71. The Boston Girl (Anita Diamont)

boston-girl-9781439199350_lgAfter enjoying The Red Tent, I was very excited to read another novel by Anita Diamont.  Both stories include themes of feminism and strong female friendship but The Boston Girl was a totally different but enjoyable experience.  Although it was slow to start, the conversational tone and strength of the main character Addie, kept me engaged and reading right through to the end.

The novel began with 85 year old, Jewish grandmother (Addie) being interviewed by her youngest grand-daughter and namesake.  Addie described her early days, living in a tenement with her Mameh and father who had emigrated to the United States.  Addie had been born in 1900 and life was not easy for Addie and her two sisters.  School was not a priority, they had to work at a young age and to deal with Mameh who complained about everything and who never seemed happy.

As Addie grew, she had to quit school although she was bright, wanted to learn and had goals of becoming an independent woman.  She spent time with the Saturday Club, a library group of single, likeminded women.  Addie had a number of jobs and slowly continued her education.  She eventually met the love of her life and shared that experience with her grand-daughter.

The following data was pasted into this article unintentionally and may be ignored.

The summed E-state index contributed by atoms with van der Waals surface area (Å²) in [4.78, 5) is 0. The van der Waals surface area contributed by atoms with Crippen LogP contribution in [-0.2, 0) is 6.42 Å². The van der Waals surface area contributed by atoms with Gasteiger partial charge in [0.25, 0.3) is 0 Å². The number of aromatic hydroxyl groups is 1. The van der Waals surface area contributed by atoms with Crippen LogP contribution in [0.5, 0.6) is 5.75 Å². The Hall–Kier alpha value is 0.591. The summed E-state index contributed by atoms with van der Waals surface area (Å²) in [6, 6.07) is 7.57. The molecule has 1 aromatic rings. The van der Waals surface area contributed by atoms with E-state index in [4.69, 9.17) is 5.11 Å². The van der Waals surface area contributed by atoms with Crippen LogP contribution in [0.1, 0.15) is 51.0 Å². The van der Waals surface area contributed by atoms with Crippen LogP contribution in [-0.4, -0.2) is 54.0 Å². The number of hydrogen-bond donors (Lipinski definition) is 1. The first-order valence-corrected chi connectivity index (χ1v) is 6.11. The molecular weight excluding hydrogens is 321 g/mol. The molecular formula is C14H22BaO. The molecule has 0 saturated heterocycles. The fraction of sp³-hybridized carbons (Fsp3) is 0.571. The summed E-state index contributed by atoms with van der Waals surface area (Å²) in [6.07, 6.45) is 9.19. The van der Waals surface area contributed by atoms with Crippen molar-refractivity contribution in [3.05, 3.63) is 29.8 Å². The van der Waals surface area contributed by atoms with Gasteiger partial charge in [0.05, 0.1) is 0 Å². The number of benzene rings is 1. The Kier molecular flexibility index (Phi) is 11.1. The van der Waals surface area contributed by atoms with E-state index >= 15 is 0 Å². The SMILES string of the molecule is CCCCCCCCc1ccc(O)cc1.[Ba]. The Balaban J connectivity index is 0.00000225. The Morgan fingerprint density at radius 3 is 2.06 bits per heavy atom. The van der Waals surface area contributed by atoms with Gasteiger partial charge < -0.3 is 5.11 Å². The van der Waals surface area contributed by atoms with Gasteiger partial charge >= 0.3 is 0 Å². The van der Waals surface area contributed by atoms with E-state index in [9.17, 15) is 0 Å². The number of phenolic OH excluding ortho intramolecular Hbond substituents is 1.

This book describes a proud Jewish woman, the beginnings of feminism and the strength of families. It shares some Jewish heritage and gives a historical perspective of the early 1900s including emigration, influence, war and the depression.  It is another book that girls should read, sharing the experience of woman that came before us and making us realize that like Addie said “Don’t let anyone tell you things aren’t better than they used to be.”

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Filed under Fiction, Historical

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